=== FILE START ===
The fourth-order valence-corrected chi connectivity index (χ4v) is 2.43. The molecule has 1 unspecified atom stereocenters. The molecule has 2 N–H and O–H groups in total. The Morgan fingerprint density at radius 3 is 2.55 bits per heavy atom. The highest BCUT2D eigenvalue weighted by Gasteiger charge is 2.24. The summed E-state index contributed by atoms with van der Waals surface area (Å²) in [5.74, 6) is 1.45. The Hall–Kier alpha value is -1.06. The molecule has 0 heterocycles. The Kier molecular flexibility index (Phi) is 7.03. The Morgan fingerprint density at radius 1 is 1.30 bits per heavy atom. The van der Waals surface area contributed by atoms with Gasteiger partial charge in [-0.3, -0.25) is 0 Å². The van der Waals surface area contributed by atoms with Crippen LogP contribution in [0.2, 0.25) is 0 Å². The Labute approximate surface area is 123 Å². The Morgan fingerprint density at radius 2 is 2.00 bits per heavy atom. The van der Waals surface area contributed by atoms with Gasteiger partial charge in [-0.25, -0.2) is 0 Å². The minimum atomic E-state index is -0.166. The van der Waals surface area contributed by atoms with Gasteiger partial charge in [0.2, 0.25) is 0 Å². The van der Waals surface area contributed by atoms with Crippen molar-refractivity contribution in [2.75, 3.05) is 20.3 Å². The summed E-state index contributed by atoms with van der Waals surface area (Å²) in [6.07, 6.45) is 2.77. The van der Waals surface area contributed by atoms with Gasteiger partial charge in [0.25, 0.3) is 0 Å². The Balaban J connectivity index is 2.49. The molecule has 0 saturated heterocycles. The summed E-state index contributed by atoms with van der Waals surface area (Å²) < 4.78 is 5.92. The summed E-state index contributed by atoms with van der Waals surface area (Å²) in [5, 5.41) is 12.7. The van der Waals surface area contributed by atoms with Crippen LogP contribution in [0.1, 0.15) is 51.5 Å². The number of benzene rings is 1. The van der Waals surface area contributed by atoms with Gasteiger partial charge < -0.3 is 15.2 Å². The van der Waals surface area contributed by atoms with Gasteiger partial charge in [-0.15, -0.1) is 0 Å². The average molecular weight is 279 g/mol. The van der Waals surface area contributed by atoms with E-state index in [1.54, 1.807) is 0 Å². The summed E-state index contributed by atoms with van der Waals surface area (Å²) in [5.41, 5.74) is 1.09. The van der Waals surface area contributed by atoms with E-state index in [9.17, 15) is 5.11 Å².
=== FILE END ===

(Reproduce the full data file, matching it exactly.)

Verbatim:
The fourth-order valence-corrected chi connectivity index (χ4v) is 2.43. The molecule has 1 unspecified atom stereocenters. The molecule has 2 N–H and O–H groups in total. The Morgan fingerprint density at radius 3 is 2.55 bits per heavy atom. The highest BCUT2D eigenvalue weighted by Gasteiger charge is 2.24. The summed E-state index contributed by atoms with van der Waals surface area (Å²) in [5.74, 6) is 1.45. The Hall–Kier alpha value is -1.06. The molecule has 0 heterocycles. The Kier molecular flexibility index (Phi) is 7.03. The Morgan fingerprint density at radius 1 is 1.30 bits per heavy atom. The van der Waals surface area contributed by atoms with Gasteiger partial charge in [-0.3, -0.25) is 0 Å². The van der Waals surface area contributed by atoms with Crippen LogP contribution in [0.2, 0.25) is 0 Å². The Labute approximate surface area is 123 Å². The Morgan fingerprint density at radius 2 is 2.00 bits per heavy atom. The van der Waals surface area contributed by atoms with Gasteiger partial charge in [-0.25, -0.2) is 0 Å². The minimum atomic E-state index is -0.166. The van der Waals surface area contributed by atoms with Gasteiger partial charge in [0.2, 0.25) is 0 Å². The van der Waals surface area contributed by atoms with Crippen molar-refractivity contribution in [2.75, 3.05) is 20.3 Å². The summed E-state index contributed by atoms with van der Waals surface area (Å²) in [6.07, 6.45) is 2.77. The van der Waals surface area contributed by atoms with Gasteiger partial charge in [0.25, 0.3) is 0 Å². The Balaban J connectivity index is 2.49. The molecule has 0 saturated heterocycles. The summed E-state index contributed by atoms with van der Waals surface area (Å²) < 4.78 is 5.92. The summed E-state index contributed by atoms with van der Waals surface area (Å²) in [5, 5.41) is 12.7. The van der Waals surface area contributed by atoms with Crippen LogP contribution in [0.1, 0.15) is 51.5 Å². The number of benzene rings is 1. The van der Waals surface area contributed by atoms with Gasteiger partial charge < -0.3 is 15.2 Å². The van der Waals surface area contributed by atoms with Gasteiger partial charge in [-0.15, -0.1) is 0 Å². The average molecular weight is 279 g/mol. The van der Waals surface area contributed by atoms with E-state index in [1.54, 1.807) is 0 Å². The summed E-state index contributed by atoms with van der Waals surface area (Å²) in [5.41, 5.74) is 1.09. The van der Waals surface area contributed by atoms with E-state index in [9.17, 15) is 5.11 Å².